News Archive (1999-2012) | 2013-current at LinuxGizmos | Current Tech News Portal |    About   

Packet processor gains commercial Linux support

Jun 4, 2008 — by Eric Brown — from the LinuxDevices Archive — 7 views

Wind River announced plans to port its commercially supported Linux distribution to a dual-core, ARM11-based network processor from fabless chip-maker Mindspeed Technologies. Mindspeed's Comcerto 100 broadband processor clocks at 450MHz, and targets voice-enabled CPE (customer premises equipment) for SOHOs (small-office, home-offices) and SMBs (small-to medium-sized businesses).

Announced last June, the Comcerto 100 is based on dual ARM11 cores clocked at 450MHz. According to Mindspeed, the packet processor also integrates “a security engine, 64KB of on-chip memory, 128KB of L2 cache, a 64-bit-wide, 165MHz multi-layer interconnect bus, and built-in QoS and traffic-management capabilities.” Different configurations of the chip variously target VoIP, Fast Ethernet broadband routers, gigabit Ethernet broadband routers, and ATM routers.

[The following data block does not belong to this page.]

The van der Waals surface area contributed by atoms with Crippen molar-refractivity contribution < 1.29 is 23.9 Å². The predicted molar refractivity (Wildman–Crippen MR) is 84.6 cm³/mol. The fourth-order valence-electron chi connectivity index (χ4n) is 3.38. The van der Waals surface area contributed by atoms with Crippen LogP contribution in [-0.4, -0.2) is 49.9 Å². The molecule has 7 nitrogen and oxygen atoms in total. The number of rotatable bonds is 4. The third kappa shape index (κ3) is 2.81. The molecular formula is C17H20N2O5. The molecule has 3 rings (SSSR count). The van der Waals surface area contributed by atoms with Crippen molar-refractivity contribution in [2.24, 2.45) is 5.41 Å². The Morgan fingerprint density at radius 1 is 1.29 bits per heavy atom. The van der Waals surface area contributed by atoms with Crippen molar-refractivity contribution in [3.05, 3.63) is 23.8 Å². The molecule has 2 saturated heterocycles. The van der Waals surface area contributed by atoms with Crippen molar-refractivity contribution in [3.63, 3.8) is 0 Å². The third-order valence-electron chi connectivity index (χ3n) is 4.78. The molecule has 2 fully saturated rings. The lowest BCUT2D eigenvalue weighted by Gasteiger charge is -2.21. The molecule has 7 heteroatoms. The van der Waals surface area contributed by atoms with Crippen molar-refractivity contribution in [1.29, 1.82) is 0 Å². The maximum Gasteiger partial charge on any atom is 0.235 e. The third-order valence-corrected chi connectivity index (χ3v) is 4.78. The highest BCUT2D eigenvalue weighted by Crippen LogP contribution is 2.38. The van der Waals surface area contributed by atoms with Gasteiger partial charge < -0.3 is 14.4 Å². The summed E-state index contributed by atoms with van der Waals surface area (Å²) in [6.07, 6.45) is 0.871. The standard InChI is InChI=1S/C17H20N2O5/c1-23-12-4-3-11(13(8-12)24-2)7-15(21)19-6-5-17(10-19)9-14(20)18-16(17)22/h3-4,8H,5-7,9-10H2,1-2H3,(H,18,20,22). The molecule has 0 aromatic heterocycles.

Comcerto 100 architecture
(Click to enlarge)

Currently, the typical software configuration for the chip is to run the OpenWRT Linux distribution on one core, and MindSpeed's binary-licensed “media stream processor” executive on the other. The new Wind River port will give customers the option of instead using Wind River's “optimized platforms” on one or both cores, Mindspeed said. Wind River's official “Platform” products for Linux so far include:

Additionally, Wind River is currently at work building a new Wind River Platform for Infotainment product.

Wind River, which earlier this week announced strong first quarter earnings, is a member of MindSpeed's “OpenMind” third party developer ecosystem, along with LynuxWorks, Jungo, and Digium, and others.


Wind River Linux for Comcerto 100 will be generally available in the second half of 2008, say the companies. More information on the Comcerto 100 may be found here.

This article was originally published on and has been donated to the open source community by QuinStreet Inc. Please visit for up-to-date news and articles about Linux and open source.

Comments are closed.